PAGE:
The owners/coordinators have reviewed and changed their practice for when parents enquire about using the service and want to enrol their child. They acknowledge that families are different and so are educators, and it is important to take time to get the match right between child, parents and educator. Initially the coordinators spend time visiting homes to get an indication of parents’ values and what they want for their child – their expectations and aspirations.
It has got to be right for everyone.
For this service, being responsive is about establishing relationships early and getting to know families and children well as part of the placement process. A shared vision that all children deserve the best drives practice. Relationships are at the heart of what happens for children at all levels of the service. The first contact with parents and their children begins on day one. First impressions count and such practices as offering parents a cup of tea or coffee help to create space for informal discussions. The coordinators see themselves as the linchpin between parents, children and the educators. They facilitate relationships but also know when to allow the relationships to develop independently.
A strong sense of whānau is a feature of our service.
The owners of this service are honest with parents about what they can and cannot provide, which is especially important for parents who want their children to be in an environment where te reo Māori is spoken and tikanga followed. The owners support educators by providing a range natural materials, books and puzzles that reflect Māori perspectives.
Professional development is ongoing. The owners organised a service-wide Māori language and tikanga course to be held early in 2010. They are committed to building the service’s capability for being more responsive to Māori children and their parents and whānau.
A collaborative style of leadership supports Māori families. The service functions with everyone participating in multi-layered leadership – educators, parents, children and coordinators. It works from the strengths that people bring to their various roles.
When asked what might help other services to be more responsive to whānau and to support Māori children, the owners/coordinators highlighted:
Hutt Family Daycare places priority on relationships that start when contact with parents and whānau is first made. The owners put time and energy into getting the match between educator, child and their parents right from the start and checking on how it is going for all involved. They acknowledge that being responsive to the parents and whānau of Māori children in a home-based service is not always easy. Their commitment to developing and maintaining meaningful, respectful relationships lies at the heart of their practice.
Manuka Early Learning Centre is a part of Manuka Community House in central Nelson that provides support, counselling and childcare for families. The centre has been in operation for 30 years. A collective governs Manuka Community House and has oversight of centre operations. Recent staff changes include the appointment of a manager whose leadership has had a positive impact on the service’s responsiveness to the parents of Māori children. The centre has a strong focus on supporting Māori children as competent and confident learners. Approximately 10 percent of children attending the centre identify as Māori.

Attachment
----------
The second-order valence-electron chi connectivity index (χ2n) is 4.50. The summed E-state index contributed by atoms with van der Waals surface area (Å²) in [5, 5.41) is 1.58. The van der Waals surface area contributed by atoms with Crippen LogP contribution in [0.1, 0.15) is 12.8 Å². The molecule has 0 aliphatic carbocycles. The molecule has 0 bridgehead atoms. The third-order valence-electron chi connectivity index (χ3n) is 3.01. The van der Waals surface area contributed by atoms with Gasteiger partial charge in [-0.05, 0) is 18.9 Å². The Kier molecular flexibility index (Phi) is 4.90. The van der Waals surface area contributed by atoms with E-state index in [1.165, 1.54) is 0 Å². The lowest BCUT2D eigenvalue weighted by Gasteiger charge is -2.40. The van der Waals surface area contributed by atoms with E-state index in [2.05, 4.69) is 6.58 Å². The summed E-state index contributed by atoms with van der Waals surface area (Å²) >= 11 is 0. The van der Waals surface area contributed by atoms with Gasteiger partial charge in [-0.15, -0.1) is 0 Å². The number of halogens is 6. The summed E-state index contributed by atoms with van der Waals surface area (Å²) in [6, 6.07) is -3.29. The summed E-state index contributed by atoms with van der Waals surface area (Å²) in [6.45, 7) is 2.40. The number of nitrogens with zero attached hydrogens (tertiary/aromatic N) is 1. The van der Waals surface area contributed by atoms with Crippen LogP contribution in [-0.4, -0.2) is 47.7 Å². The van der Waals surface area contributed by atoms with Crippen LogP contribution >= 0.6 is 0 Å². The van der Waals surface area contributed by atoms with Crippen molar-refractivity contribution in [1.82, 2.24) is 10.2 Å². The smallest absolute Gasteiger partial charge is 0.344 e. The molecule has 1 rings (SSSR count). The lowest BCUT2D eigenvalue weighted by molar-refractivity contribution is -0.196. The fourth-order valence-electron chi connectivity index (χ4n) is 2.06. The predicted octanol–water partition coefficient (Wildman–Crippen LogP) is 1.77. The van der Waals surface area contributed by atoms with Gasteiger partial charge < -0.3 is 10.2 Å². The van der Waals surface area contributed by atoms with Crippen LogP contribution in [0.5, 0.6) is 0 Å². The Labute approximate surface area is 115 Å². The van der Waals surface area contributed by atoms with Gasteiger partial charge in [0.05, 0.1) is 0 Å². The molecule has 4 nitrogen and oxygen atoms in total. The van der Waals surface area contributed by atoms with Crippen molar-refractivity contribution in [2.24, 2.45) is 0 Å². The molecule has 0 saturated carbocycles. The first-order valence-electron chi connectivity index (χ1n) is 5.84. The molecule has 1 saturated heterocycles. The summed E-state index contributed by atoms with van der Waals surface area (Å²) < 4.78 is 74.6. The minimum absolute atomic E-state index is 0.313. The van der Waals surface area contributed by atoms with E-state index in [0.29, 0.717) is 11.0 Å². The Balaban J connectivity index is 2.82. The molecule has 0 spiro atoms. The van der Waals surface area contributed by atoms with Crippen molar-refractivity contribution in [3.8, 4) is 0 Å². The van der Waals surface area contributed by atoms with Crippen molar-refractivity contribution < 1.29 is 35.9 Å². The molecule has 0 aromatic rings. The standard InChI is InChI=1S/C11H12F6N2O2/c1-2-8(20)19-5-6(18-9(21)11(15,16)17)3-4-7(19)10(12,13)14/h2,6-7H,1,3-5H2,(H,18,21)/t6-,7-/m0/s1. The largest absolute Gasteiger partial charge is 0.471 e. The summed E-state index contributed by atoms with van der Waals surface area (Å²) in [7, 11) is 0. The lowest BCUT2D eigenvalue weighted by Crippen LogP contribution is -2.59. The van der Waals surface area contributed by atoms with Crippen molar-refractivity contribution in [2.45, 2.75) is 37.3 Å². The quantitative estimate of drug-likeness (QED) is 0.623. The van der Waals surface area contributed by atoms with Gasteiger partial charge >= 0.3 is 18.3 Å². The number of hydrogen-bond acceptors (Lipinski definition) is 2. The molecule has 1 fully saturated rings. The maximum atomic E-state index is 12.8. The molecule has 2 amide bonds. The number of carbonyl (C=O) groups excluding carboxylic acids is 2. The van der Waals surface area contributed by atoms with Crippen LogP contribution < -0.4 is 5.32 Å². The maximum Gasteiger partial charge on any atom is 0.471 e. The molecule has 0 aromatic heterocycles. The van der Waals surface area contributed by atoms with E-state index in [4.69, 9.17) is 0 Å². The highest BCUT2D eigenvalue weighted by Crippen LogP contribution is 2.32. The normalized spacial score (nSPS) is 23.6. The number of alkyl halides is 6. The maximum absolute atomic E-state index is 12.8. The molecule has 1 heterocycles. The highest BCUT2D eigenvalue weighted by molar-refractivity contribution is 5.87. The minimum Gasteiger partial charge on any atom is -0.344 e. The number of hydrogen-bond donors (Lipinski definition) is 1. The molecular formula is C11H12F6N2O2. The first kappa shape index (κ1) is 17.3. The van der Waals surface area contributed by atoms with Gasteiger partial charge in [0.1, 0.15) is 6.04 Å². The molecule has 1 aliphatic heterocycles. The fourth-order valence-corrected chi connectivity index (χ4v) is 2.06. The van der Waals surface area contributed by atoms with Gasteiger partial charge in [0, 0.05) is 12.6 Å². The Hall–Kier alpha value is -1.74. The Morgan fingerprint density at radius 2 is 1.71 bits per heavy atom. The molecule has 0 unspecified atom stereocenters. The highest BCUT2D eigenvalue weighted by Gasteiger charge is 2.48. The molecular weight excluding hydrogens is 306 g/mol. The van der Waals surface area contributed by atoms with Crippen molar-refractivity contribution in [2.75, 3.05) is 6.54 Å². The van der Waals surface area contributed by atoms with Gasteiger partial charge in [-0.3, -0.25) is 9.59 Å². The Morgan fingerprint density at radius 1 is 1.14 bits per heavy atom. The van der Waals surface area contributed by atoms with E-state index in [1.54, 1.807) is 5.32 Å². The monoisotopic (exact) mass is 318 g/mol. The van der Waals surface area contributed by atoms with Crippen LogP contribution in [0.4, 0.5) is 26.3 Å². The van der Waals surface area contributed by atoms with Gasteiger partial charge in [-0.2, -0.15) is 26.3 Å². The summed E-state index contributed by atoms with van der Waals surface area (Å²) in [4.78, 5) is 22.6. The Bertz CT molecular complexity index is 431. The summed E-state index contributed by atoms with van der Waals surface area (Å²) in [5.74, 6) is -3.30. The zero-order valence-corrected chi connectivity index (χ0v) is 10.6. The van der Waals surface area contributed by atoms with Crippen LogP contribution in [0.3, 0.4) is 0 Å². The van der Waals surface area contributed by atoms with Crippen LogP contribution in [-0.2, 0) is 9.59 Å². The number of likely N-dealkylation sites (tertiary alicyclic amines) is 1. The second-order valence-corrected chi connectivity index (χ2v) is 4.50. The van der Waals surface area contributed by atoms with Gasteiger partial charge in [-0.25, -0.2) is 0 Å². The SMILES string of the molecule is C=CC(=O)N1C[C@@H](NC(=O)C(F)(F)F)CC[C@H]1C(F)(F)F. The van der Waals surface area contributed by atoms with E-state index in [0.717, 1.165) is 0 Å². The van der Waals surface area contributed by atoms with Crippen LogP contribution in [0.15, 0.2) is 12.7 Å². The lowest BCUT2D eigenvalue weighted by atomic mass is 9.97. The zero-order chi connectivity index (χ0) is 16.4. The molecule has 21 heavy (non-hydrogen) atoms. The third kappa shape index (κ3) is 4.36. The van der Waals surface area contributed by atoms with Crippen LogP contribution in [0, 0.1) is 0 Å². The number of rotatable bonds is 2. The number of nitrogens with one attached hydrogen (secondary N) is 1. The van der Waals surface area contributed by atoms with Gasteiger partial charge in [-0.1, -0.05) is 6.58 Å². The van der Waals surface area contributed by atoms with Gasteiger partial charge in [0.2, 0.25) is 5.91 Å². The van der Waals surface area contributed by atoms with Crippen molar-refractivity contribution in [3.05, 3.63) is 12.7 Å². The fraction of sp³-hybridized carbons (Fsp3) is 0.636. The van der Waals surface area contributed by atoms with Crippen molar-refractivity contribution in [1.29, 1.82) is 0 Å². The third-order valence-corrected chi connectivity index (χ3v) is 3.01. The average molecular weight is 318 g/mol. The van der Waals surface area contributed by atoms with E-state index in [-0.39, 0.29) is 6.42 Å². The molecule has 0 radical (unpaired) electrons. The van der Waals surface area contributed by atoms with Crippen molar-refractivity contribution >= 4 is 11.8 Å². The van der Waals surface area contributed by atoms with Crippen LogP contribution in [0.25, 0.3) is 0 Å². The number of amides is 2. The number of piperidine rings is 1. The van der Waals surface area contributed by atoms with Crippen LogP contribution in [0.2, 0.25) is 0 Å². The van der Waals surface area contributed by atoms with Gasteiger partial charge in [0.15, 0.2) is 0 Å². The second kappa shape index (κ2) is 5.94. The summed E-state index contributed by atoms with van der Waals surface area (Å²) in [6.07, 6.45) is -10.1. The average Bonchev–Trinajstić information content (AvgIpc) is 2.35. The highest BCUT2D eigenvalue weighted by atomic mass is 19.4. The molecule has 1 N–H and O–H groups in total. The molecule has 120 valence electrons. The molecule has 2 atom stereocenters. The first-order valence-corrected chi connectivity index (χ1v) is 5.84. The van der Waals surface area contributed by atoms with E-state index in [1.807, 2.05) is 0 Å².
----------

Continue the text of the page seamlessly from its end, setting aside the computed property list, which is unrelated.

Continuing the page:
The centre’s philosophy statement, Te Tiriti o Waitangi policy and various planning documents reflect a commitment to forming partnerships with parents and whânau and acknowledge the unique place of Mâori as tangata whenua. This commitment is strongly evident in practice. Underlying practice is a belief in tino rangitiratanga – supporting children to be self sufficient, confident and competent learners.
A Māori teacher who has now left the centre (due to promotion) advocated for, and modelled te reo Māori and tikanga. The centre manager speaks te reo Māori and continues to provide leadership for other staff. A Māori parent also gives support in use of te reo Māori in the centre.
As new teachers have been employed they have developed an understanding of the centre’s philosophy. Initial teacher education programmes helped some staff gain an understanding of Te Tiriti o Waitangi and what it meant for practice. Teachers are encouraged to listen to and respect each other. Staff meetings begin and end with karakia. Te Tiriti o Waitangi provides a basis for everyone to work in partnership.
The centre has access to the family support service that operates as part of Manuka Community House. A social worker and a counsellor working in the family support service have a close professional relationship with centre staff and give priority to supporting parents and whānau whose children attend the early childhood centre.
Having this support makes our work easier.
For this centre, being bicultural is about being a whānau centre. According to centre staff and management, Māori children are more likely to achieve success if staff have good relationships with whānau. Through its good relationships the centre acknowledges the diversity of families and is sensitive to children’s home situation. Staff get to know each child, their whānau and their life outside the centre. They embrace everyone, and acknowledge that not everyone is the same.
The special place of whānau is what we treasure here.Parents know we are all whānau - makes them comfortable to leave their children with us.
Māori children who attend this centre are highly engaged in learning. Their profile books give an insight into their learning and development. The programme is based on their interests and reflects learning experiences that reinforce their identity as Māori. For example, one child’s interest in dance led to her being part of a local kapahaka group and she brought her experience in this group back to the centre. Numeracy and literacy learning is a big part of the programme, especially for the older children. Staff take an active interest in children’s transition to school.